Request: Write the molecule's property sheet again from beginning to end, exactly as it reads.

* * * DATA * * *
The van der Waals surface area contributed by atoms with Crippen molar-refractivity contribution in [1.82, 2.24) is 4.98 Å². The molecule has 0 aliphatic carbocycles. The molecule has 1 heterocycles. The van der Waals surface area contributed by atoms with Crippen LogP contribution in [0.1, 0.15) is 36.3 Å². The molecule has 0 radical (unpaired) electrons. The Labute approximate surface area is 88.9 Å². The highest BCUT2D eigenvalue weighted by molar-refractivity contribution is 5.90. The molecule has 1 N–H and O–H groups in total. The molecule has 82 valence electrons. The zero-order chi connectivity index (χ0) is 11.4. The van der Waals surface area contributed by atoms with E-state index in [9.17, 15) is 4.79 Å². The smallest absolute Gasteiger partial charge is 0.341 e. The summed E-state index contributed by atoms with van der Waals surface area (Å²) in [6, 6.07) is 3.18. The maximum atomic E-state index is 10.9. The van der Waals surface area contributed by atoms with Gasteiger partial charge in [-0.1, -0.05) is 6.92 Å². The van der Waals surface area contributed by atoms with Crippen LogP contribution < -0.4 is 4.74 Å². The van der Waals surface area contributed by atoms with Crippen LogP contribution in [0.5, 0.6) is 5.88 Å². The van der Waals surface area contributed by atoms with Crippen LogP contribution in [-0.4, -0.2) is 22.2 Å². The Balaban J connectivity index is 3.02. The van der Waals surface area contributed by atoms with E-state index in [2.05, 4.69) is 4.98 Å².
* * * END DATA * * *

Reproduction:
The van der Waals surface area contributed by atoms with Crippen molar-refractivity contribution in [1.82, 2.24) is 4.98 Å². The molecule has 0 aliphatic carbocycles. The molecule has 1 heterocycles. The van der Waals surface area contributed by atoms with Crippen LogP contribution in [0.1, 0.15) is 36.3 Å². The molecule has 0 radical (unpaired) electrons. The Labute approximate surface area is 88.9 Å². The highest BCUT2D eigenvalue weighted by molar-refractivity contribution is 5.90. The molecule has 1 N–H and O–H groups in total. The molecule has 82 valence electrons. The zero-order chi connectivity index (χ0) is 11.4. The van der Waals surface area contributed by atoms with E-state index in [9.17, 15) is 4.79 Å². The smallest absolute Gasteiger partial charge is 0.341 e. The summed E-state index contributed by atoms with van der Waals surface area (Å²) in [6, 6.07) is 3.18. The maximum atomic E-state index is 10.9. The van der Waals surface area contributed by atoms with Gasteiger partial charge in [-0.1, -0.05) is 6.92 Å². The van der Waals surface area contributed by atoms with Crippen LogP contribution < -0.4 is 4.74 Å². The van der Waals surface area contributed by atoms with Crippen LogP contribution in [0.5, 0.6) is 5.88 Å². The van der Waals surface area contributed by atoms with Crippen LogP contribution in [-0.4, -0.2) is 22.2 Å². The Balaban J connectivity index is 3.02. The van der Waals surface area contributed by atoms with E-state index in [2.05, 4.69) is 4.98 Å².